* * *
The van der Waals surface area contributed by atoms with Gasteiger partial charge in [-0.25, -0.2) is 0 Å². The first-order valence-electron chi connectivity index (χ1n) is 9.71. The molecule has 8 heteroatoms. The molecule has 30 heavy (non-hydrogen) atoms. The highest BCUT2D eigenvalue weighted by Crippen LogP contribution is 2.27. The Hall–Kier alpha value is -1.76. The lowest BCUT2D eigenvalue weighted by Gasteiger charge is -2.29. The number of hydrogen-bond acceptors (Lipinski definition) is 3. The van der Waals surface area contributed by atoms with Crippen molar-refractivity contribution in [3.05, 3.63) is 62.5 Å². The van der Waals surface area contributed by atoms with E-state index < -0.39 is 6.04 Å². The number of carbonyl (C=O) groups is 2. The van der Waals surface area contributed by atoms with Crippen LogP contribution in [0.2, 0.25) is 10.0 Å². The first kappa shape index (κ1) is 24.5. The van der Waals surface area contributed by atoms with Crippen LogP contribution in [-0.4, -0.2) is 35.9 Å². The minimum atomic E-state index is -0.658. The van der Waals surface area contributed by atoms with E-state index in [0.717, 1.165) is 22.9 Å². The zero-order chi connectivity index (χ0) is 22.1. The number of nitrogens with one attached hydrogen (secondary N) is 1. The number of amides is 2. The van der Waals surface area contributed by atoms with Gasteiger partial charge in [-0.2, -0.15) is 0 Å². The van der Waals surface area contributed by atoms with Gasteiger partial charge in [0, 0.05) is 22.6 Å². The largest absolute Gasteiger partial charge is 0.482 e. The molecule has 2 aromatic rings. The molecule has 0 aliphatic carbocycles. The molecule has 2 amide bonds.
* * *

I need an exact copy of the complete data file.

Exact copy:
The van der Waals surface area contributed by atoms with Gasteiger partial charge in [-0.25, -0.2) is 0 Å². The first-order valence-electron chi connectivity index (χ1n) is 9.71. The molecule has 8 heteroatoms. The molecule has 30 heavy (non-hydrogen) atoms. The highest BCUT2D eigenvalue weighted by Crippen LogP contribution is 2.27. The Hall–Kier alpha value is -1.76. The lowest BCUT2D eigenvalue weighted by Gasteiger charge is -2.29. The number of hydrogen-bond acceptors (Lipinski definition) is 3. The van der Waals surface area contributed by atoms with Crippen molar-refractivity contribution in [3.05, 3.63) is 62.5 Å². The van der Waals surface area contributed by atoms with E-state index < -0.39 is 6.04 Å². The number of carbonyl (C=O) groups is 2. The van der Waals surface area contributed by atoms with Crippen LogP contribution in [0.2, 0.25) is 10.0 Å². The first kappa shape index (κ1) is 24.5. The van der Waals surface area contributed by atoms with Crippen LogP contribution in [-0.4, -0.2) is 35.9 Å². The minimum atomic E-state index is -0.658. The van der Waals surface area contributed by atoms with E-state index in [0.717, 1.165) is 22.9 Å². The zero-order chi connectivity index (χ0) is 22.1. The number of nitrogens with one attached hydrogen (secondary N) is 1. The number of amides is 2. The van der Waals surface area contributed by atoms with Gasteiger partial charge in [-0.2, -0.15) is 0 Å². The van der Waals surface area contributed by atoms with Gasteiger partial charge in [0, 0.05) is 22.6 Å². The largest absolute Gasteiger partial charge is 0.482 e. The molecule has 2 aromatic rings. The molecule has 0 aliphatic carbocycles. The molecule has 2 amide bonds.